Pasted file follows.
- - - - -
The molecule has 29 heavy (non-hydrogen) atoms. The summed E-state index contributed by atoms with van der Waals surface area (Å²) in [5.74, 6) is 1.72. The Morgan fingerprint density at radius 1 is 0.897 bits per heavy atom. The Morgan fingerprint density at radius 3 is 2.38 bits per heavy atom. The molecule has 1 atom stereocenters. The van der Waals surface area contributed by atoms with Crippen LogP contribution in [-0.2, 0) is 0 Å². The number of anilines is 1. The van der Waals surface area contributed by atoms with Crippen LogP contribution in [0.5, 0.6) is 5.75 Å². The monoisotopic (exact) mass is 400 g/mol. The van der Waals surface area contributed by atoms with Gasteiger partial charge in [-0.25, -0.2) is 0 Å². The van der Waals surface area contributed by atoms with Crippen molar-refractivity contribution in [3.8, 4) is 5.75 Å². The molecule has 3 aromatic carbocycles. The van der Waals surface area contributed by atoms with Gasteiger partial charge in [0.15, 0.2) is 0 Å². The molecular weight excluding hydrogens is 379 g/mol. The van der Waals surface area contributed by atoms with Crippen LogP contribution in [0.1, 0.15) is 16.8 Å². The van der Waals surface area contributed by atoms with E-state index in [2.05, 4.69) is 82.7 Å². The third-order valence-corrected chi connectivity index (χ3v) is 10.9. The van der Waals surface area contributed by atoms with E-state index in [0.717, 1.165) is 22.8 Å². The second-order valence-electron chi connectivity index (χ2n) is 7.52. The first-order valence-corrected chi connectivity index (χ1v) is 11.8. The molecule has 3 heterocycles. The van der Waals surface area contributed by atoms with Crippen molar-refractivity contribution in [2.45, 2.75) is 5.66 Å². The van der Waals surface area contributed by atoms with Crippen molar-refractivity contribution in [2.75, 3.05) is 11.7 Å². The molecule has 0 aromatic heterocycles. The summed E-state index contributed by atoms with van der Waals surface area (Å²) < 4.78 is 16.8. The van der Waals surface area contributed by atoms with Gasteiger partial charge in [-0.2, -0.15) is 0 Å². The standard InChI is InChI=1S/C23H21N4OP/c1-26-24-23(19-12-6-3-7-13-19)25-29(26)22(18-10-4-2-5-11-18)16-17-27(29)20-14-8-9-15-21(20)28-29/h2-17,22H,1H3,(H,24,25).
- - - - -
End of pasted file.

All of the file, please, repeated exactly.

The molecule has 29 heavy (non-hydrogen) atoms. The summed E-state index contributed by atoms with van der Waals surface area (Å²) in [5.74, 6) is 1.72. The Morgan fingerprint density at radius 1 is 0.897 bits per heavy atom. The Morgan fingerprint density at radius 3 is 2.38 bits per heavy atom. The molecule has 1 atom stereocenters. The van der Waals surface area contributed by atoms with Crippen LogP contribution in [-0.2, 0) is 0 Å². The number of anilines is 1. The van der Waals surface area contributed by atoms with Crippen LogP contribution in [0.5, 0.6) is 5.75 Å². The monoisotopic (exact) mass is 400 g/mol. The van der Waals surface area contributed by atoms with Gasteiger partial charge in [-0.25, -0.2) is 0 Å². The van der Waals surface area contributed by atoms with Crippen molar-refractivity contribution in [3.8, 4) is 5.75 Å². The molecule has 3 aromatic carbocycles. The van der Waals surface area contributed by atoms with Gasteiger partial charge in [0.15, 0.2) is 0 Å². The molecular weight excluding hydrogens is 379 g/mol. The van der Waals surface area contributed by atoms with Crippen LogP contribution in [0.1, 0.15) is 16.8 Å². The van der Waals surface area contributed by atoms with E-state index in [2.05, 4.69) is 82.7 Å². The third-order valence-corrected chi connectivity index (χ3v) is 10.9. The van der Waals surface area contributed by atoms with E-state index in [0.717, 1.165) is 22.8 Å². The second-order valence-electron chi connectivity index (χ2n) is 7.52. The first-order valence-corrected chi connectivity index (χ1v) is 11.8. The molecule has 3 heterocycles. The van der Waals surface area contributed by atoms with Crippen molar-refractivity contribution in [2.45, 2.75) is 5.66 Å². The van der Waals surface area contributed by atoms with Crippen molar-refractivity contribution in [2.75, 3.05) is 11.7 Å². The molecule has 0 aromatic heterocycles. The summed E-state index contributed by atoms with van der Waals surface area (Å²) < 4.78 is 16.8. The van der Waals surface area contributed by atoms with Gasteiger partial charge in [-0.2, -0.15) is 0 Å². The standard InChI is InChI=1S/C23H21N4OP/c1-26-24-23(19-12-6-3-7-13-19)25-29(26)22(18-10-4-2-5-11-18)16-17-27(29)20-14-8-9-15-21(20)28-29/h2-17,22H,1H3,(H,24,25).